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Wilton Speaks Up; Questions Everything

WILTON, Conn. – Once the rules had been explained, the questions began rolling out at the 10th Annual Speak Up Wilton event on Saturday.

Hosted at Trackside Teen Center by the Wilton League of Women Voters , Wilton Kiwanis Club and the town of Wilton, Speak Up Wilton acts as an arena for questions and answers.

“It’s a very open environment,” Selectman Jim Saxe said. “They’re going to get an answer to their questions because the people who know the answers are here.”

The questions included: Can Wilton teachers to get paid for private tutoring of their students? To whom do I complain about the foreclosed home on my block that’s been wrecked from the two big storms? In the end, few of the topics overlapped.

Perhaps one of the more popular topics was traffic. Several questions posed to Wilton Police Chief Michael Lombardo involved clarifications on certain road signs and the purpose of several of traffic lights and stop signs.

With the range of questions, moderators Catharine Kampson, a former Wilton League of Women Voters president, and Tierney O’Hearn, from Wilton Kiwanis, worked to keep it moving along.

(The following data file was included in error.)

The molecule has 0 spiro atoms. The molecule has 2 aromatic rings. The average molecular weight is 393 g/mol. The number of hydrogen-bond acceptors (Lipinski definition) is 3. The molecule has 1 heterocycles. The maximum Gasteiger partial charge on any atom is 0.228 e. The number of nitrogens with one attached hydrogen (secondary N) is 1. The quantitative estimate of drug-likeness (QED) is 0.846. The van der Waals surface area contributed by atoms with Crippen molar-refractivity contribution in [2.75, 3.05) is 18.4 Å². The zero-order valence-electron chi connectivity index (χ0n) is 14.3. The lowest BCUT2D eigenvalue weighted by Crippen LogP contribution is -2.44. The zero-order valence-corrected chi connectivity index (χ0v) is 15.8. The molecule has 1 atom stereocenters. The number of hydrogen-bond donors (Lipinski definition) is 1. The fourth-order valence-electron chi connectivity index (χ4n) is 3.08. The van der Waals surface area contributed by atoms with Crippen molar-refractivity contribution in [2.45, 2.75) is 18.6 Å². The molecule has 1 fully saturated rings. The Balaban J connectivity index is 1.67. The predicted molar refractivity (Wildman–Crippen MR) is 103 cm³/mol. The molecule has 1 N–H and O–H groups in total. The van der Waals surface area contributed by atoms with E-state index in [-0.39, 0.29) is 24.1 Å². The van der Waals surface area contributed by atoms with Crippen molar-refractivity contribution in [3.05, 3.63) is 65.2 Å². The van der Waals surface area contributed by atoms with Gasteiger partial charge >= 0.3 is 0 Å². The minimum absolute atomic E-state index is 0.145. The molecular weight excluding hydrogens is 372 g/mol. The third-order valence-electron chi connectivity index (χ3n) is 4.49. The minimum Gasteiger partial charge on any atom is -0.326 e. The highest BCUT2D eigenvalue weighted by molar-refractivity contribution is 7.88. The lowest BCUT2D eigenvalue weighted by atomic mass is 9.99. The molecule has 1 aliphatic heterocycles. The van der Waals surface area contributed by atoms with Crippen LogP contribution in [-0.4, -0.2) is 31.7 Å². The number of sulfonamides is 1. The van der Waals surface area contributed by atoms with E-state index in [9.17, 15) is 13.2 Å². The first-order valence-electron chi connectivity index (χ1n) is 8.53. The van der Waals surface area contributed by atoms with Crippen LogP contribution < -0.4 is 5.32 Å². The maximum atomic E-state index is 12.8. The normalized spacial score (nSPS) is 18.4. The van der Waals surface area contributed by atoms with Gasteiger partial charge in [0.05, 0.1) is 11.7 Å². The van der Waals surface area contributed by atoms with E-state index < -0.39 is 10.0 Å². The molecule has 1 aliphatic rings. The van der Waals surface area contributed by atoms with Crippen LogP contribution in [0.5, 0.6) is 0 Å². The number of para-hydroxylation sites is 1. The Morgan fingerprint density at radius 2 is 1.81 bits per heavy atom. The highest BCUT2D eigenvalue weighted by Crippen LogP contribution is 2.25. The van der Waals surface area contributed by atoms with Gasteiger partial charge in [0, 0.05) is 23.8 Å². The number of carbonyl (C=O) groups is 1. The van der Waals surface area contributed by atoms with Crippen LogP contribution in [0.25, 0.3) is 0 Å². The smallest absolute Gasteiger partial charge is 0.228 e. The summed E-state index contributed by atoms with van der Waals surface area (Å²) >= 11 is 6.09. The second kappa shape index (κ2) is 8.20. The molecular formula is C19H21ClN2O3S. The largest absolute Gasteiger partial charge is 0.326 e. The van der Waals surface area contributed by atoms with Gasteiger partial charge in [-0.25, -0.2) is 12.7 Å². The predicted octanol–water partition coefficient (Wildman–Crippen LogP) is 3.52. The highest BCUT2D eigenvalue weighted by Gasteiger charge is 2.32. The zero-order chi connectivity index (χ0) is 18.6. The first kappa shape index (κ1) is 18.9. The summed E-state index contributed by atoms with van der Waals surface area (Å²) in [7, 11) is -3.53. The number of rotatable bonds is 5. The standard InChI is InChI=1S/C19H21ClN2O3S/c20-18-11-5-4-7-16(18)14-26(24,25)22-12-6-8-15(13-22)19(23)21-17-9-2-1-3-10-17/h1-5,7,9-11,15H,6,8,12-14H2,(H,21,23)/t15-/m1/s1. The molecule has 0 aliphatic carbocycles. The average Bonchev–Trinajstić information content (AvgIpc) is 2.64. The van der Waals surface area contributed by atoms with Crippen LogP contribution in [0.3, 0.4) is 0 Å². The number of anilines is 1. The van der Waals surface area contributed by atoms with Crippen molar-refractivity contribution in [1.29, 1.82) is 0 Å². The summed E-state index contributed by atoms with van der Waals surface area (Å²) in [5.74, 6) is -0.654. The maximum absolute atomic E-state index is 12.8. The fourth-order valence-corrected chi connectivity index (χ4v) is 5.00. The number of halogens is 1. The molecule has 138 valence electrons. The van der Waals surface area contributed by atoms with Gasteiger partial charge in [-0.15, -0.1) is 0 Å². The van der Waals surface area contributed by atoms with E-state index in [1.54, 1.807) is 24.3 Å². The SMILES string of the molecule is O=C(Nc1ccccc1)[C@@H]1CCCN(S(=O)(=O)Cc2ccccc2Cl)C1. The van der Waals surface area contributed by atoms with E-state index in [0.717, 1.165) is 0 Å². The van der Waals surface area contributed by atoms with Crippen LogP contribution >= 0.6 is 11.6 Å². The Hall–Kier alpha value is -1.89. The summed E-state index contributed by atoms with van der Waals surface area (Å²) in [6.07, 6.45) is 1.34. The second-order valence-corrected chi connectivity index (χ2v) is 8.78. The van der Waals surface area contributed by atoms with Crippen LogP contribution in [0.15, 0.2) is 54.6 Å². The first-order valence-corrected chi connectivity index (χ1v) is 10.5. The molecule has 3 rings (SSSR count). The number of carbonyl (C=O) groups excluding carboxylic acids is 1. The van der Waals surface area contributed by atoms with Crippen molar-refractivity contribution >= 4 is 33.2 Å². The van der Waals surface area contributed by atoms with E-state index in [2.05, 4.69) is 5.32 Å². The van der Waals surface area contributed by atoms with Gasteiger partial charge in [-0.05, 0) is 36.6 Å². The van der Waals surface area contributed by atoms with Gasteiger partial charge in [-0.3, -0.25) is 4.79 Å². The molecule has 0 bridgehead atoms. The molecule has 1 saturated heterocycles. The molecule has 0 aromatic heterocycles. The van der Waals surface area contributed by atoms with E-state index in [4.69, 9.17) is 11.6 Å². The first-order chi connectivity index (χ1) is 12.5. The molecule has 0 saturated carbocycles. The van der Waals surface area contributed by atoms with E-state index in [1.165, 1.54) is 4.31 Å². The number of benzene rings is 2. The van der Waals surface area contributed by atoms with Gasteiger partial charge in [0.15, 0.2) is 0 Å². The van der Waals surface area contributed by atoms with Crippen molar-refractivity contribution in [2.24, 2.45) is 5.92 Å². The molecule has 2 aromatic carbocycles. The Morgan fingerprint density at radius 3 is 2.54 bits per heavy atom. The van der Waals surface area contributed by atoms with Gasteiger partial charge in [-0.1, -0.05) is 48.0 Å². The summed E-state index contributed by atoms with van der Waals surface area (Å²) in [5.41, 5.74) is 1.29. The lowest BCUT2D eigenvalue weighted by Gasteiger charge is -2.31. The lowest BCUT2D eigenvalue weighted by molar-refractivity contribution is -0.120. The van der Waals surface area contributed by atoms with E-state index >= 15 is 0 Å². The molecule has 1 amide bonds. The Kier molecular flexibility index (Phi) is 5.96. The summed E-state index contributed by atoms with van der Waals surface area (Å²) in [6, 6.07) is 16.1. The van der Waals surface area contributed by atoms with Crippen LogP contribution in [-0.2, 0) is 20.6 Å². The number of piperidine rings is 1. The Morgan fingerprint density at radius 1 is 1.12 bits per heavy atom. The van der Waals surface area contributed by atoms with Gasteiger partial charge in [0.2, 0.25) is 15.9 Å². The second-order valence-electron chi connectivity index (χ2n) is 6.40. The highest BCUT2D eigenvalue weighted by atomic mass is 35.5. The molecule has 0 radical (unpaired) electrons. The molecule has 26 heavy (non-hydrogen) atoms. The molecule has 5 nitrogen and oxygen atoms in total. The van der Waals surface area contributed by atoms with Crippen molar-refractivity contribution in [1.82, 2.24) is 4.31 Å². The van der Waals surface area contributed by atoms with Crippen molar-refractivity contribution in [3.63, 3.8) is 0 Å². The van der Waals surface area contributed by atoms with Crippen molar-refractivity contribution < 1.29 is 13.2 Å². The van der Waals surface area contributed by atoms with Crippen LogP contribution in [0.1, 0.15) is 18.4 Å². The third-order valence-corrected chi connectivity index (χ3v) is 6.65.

It wasn't just the public asking questions. Some elected officials and organizations posed questions. Selectman Hal Clark said officials wanted to make sure certain information became available to the public.

For example, Selectman Ted Hoffstatter asked Energy Commission Chairman Bruce Hampson what Wilton has been doing to help the town save money. Hampson said the town has been doing a lot, including participating in a statewide energy usage competition with 14 other communities. “Of the 14 (communities), we are No. 3,” Hampson said, with only Westport and Ridgefield ahead of Wilton.

The schools and the library contribute heavily to that savings: The buildings are tied as the most efficient in town.

Another question involved the Deer Committee. Pat Sesto , director of Wilton’s Environmental Affairs, said 110 deer were culled this year and said the committee is looking to do a more effective culling next year beyond recreational hunters.

People also asked what is being done to prevent underage drinking. Lombardo said drinking is illegal, even in private homes, for everyone under the age of 21. Lombardo also fielded a question about teenage driving enforcement. “It’s difficult,” he said. “Because unless you stop them for something else you don’t know.”

The event was more subdued than last year. Lori Kaine , a league member and Speak Up organizer, said last year was more vocal.

The event will be televised on local Channel 79 at a later date.

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